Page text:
## Computing Syzygy Modules in Sympy

Reading about the methods of computational algebra is really compelling to me because some domains that seem like natural fits

I used to have no idea that multivariate polynomial equations had guaranteed methods that in some sense solve those systems. It’s pretty cool.

However, when I was pouring over the two Cox Little O’shea volumes, the chapter on modules made my eyes glaze over. Who ordered that? From my perspective, modules are vector spaces where you cripple the ability to divide scalars. Fair enough, but the language is extremely confusing and off-putting. Syzygy? Free Resolution? Everything described as homomorphisms and exact sequences? Forget it. Why do this? This is too abstract.

So I’ve been on the lookout for some application to motivate them. And I think I have at least one. Capacitor Inductor circuits.

A pure resistive circuit can be treated by linear algebra. The voltages and currents are connected by linear relations. http://www.philipzucker.com/linear-relation-algebra-of-circuits-with-hmatrix/

The common way to describe inductor capacitors circuits is by using phasor analysis, where the resistances become impedances which have a frequency parameter in them. I’m not entirely convinced that it isn’t acceptable to just use linear algebra over rational functions of the frequency, but I have some reason to believe more carefulness regarding division may bear fruit. I suspect that carefulness with division corresponds to always sticky issues of boundary conditions.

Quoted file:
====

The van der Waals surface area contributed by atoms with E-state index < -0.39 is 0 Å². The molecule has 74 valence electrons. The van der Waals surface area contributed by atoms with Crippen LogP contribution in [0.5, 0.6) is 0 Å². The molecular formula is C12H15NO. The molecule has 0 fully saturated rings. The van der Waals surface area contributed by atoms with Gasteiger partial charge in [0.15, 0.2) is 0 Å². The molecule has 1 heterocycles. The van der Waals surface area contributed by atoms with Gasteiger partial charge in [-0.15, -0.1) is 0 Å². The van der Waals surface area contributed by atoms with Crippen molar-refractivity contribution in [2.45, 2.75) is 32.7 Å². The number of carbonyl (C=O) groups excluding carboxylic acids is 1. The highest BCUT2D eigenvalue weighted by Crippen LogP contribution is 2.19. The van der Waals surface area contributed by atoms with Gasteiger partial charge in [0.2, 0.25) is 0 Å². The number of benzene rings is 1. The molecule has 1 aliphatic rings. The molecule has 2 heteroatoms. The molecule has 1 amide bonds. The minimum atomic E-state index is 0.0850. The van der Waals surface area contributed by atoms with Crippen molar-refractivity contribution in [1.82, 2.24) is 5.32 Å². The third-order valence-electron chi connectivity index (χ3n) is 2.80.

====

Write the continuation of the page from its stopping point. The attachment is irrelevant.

On a slightly different front, I was very impressed by Jan Willems Open Dynamical systems. https://homes.esat.kuleuven.be/~sistawww/smc/jwillems/Articles/JournalArticles/2007.1.pdf In it, he talks about differential equations as describing sets of possible trajectories of systems. He uses module theory as a way to manipulate those sets and conditions from module theory to describe interesting qualitative features like controllability of those systems.

He sticks to the tools of Hermite and Smith forms of matrices, as he is mostly interested in single variable polynomials as the ring in question. Here’s my issues

1. I’m not really familiar with these forms
2. I can’t find good implementations of these. Perhaps here https://desr.readthedocs.io/en/latest/index.html (Differential Equation Symmetry Reduction), which seems like an interesting project for other reasons as well. Maybe I’m a fool, but I’d like to stick to python for the moment.
3. I also have an inkling that modules over multivariate polynomials will come in handy for playing around with band theory (or partial different equations for that matter). Maybe something interesting to be said regarding topological materials?

It seems like Groebner basis techniques should acceptably solve these systems as well. Converting between the analog of range and nullspace representations as I did in my previous post corresponds to syzygy calculations in the terminology of modules